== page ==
I know that really not helpful advice up front, but be honest with yourself about how many times you have really brainstormed different types of ending. I know for myself, I just envision it then write it, and don’t take time to roll out multiple ideas so I can pick the best.

Happy endings have been done to death if you want yours to stand out, brainstorm multiple versions of it.


In Cars, it’s easy to see that the ending might be McQueen accepting the help he needs and therefore wins the cup. But the writers discarded that overly simplistic and predictable ending. They threw out the big question, “What if he doesn’t win? What happens then? What can we do with that?”

Build the Ending Out of the Characters

If we really think about there are thousands of ways we can end a story, and that means that some of them can be more to our characters and their choices than others. Once again, brainstorm these kinds of ending. How can you make the climax fit your character, or their arc better? It will resonate with the audience more.

In our episode on setting we mention one tactic such as changing the setting. If your villain is a child molester a fitting setting for the final conflict would be a playground.

But you can go beyond this. The conflict itself can be redone.


While the race takes place at a different location than the original race, the track is identical, because of the type of race car that McQueen is. That means that the setting is identical to where you made so many bad decisions, and it’s easy to see how he’s doing things differently. It becomes a great showcase for his growth.

The final conflict itself is driven by McQueen's relationship with Doc, and that in turn impacts the choices he makes. McQueen saves King, because of what happened to Doc.

Don’t Surprise just to shock

Remember the rule of surprise vs. suspense. The general rule is 3 surprises in a story, but novel very in length, so I think a better rule is 2 per 50k words. We’ve covered this before so I won’t go into all the studies, but the basic idea here is that suspense is seeing two trains racing toward each other and dreading, or being in suspense at what will happen. The surprise is that they don’t impact, something else happens. Do that too many times and the audience no longer believes in the suspense full moments, and start to expect surprise, thus killing both supsepend and surprise in the novel.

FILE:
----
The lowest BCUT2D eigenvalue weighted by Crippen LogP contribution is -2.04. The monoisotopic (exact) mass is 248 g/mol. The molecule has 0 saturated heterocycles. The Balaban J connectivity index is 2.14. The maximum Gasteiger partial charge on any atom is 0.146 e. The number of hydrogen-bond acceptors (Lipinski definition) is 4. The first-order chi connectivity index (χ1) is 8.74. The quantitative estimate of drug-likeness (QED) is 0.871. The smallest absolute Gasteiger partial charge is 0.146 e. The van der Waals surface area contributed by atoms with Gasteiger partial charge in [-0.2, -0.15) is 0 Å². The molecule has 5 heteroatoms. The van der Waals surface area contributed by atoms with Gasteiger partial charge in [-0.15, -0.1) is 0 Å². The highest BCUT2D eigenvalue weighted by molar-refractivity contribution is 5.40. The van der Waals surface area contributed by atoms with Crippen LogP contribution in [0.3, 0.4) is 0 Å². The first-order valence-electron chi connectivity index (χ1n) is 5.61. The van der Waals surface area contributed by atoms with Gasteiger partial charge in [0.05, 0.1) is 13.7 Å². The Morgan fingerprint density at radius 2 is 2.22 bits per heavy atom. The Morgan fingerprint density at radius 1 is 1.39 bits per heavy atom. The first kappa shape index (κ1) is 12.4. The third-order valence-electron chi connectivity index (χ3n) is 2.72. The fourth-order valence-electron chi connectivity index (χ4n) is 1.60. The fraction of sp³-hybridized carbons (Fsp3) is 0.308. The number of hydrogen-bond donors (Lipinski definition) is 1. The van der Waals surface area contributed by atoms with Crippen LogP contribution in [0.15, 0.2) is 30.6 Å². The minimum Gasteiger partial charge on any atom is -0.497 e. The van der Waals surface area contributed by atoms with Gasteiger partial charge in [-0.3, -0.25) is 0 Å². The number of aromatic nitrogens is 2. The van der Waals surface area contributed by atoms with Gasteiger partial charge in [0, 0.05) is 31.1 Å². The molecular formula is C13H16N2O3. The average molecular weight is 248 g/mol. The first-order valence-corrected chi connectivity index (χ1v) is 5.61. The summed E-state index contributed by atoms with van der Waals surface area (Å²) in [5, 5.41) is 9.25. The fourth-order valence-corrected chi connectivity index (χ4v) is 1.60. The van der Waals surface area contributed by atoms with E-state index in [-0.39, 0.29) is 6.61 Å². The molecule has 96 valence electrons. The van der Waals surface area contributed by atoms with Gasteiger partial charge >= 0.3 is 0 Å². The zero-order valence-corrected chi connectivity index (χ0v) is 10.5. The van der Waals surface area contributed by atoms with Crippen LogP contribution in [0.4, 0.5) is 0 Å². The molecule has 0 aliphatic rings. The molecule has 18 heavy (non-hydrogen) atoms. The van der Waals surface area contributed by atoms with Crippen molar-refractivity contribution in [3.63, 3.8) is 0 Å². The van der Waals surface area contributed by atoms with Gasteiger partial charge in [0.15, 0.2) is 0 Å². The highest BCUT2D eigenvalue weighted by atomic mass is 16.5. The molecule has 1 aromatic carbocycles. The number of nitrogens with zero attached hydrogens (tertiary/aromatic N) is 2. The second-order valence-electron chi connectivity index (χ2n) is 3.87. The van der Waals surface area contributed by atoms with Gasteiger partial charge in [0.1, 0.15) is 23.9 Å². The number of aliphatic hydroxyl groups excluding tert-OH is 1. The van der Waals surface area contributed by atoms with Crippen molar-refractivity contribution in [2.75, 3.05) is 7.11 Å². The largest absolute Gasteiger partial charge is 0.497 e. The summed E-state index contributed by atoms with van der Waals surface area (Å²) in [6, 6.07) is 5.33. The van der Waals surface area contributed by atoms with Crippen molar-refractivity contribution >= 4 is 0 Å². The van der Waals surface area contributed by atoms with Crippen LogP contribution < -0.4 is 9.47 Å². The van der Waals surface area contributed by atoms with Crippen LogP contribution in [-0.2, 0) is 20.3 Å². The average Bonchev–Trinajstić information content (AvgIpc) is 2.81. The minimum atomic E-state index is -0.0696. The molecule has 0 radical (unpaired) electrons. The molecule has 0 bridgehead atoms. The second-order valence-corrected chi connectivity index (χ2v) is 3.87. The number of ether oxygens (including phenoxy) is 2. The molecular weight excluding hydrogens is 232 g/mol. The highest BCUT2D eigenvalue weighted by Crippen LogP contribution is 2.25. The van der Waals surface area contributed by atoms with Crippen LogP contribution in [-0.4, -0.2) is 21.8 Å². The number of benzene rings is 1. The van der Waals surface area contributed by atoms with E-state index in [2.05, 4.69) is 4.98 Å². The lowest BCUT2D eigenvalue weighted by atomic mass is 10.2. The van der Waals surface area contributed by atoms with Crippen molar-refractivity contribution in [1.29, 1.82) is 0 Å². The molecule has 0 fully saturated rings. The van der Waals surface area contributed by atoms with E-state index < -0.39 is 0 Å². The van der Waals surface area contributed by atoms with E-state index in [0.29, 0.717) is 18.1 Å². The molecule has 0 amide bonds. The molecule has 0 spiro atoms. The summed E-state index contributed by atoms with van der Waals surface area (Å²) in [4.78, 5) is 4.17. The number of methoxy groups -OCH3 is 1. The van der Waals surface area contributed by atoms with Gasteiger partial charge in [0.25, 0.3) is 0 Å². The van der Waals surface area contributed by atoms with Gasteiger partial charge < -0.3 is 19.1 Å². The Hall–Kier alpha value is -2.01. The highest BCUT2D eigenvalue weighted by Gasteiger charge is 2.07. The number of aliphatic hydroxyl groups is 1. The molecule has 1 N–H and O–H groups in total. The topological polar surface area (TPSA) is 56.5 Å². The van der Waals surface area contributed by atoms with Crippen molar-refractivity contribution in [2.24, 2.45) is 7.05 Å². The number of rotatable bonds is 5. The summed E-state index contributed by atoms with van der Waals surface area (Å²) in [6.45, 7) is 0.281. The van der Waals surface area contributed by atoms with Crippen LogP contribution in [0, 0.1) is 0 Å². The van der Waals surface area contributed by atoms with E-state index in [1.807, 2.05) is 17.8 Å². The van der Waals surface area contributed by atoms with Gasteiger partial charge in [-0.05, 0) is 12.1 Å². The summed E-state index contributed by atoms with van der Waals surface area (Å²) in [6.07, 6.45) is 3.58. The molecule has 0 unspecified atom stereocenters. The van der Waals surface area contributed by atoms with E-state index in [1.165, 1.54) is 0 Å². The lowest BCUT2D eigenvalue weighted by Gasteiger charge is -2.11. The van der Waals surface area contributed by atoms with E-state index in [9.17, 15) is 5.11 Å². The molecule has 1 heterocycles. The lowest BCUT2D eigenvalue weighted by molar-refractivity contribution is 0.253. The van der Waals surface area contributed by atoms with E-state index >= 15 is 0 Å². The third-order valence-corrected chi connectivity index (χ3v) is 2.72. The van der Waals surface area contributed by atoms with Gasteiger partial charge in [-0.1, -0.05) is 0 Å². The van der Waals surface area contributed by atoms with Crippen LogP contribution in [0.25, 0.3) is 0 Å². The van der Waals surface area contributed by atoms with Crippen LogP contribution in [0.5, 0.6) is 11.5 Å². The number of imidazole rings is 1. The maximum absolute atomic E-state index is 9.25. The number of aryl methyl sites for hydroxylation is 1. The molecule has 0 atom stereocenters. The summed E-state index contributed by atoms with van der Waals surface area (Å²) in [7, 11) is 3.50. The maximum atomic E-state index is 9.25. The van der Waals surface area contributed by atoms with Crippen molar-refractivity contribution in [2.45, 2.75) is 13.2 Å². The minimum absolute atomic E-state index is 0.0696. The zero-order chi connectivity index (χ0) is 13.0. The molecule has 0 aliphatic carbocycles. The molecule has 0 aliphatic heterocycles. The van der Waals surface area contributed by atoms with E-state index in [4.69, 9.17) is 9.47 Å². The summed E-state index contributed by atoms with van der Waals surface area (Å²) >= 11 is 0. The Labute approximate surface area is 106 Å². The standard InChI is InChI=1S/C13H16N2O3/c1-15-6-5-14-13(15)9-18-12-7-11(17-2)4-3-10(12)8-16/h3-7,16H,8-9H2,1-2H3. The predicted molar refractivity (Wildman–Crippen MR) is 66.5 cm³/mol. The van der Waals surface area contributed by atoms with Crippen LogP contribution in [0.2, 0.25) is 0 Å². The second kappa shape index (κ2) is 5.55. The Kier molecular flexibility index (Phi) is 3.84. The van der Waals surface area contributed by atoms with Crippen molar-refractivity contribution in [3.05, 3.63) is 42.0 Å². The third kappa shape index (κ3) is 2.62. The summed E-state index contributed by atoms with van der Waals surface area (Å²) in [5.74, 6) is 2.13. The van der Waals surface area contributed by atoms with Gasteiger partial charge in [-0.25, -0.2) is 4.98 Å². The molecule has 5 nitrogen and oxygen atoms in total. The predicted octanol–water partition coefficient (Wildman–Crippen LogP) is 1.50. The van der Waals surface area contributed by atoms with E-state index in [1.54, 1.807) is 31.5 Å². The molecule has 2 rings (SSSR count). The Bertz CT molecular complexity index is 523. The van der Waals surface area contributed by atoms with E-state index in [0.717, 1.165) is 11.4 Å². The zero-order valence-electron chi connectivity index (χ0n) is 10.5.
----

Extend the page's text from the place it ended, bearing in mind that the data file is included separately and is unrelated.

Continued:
It’s worse if a surprise at the end doesn’t feel like it’s got support throughout the story. It the moment more than any others that readers are not okay with an unsupported surprise. As we mentioned above, the hints are important.


In Cars, McQueen gives up the Piston Cup to help King. It’s a surprise because we’ve already illustrated that he’s learned to let others help him, and it’s the things he’s always wanted. But when he stops at the finish line the first time it’s a shock, but when he flashes back to Doc’s accident then goes to help King, the surprise makes perfect sense. Support for the surprise was in the story, or hints if you’d rather.

As always they must earn/deserve the ending they receive

Every character arc, plot, and subplot must both earn and deserve the ending they get. So the questions are simple here, what work have they done, what sacrifices have they made and if they don't’ balance out, it’s time for some revision.

At the same time, the ending can even more satisfying if it reflects the specific sacrifices the characters has made along the way.


In Cars, after giving up the Piston Cup to help King McQueen is still offered the sponsorship with Dynaco but this too he turns down, choosing to stand with those that have stood with him. He still becomes a world-famous race car, even though he lost the race.

In the 2016 Olympics tow runners fell in the trials leading up the the finals of 5,000. They were not favorites to win, but their sportsmanship and willingness to help each other got them international attention. A few people might remember who won the gold for the women’s 5k, fewer still would know bronze and silver, but almost everyone who watched the Olympics know Abbey D'Agostino and Nikki Hamblin.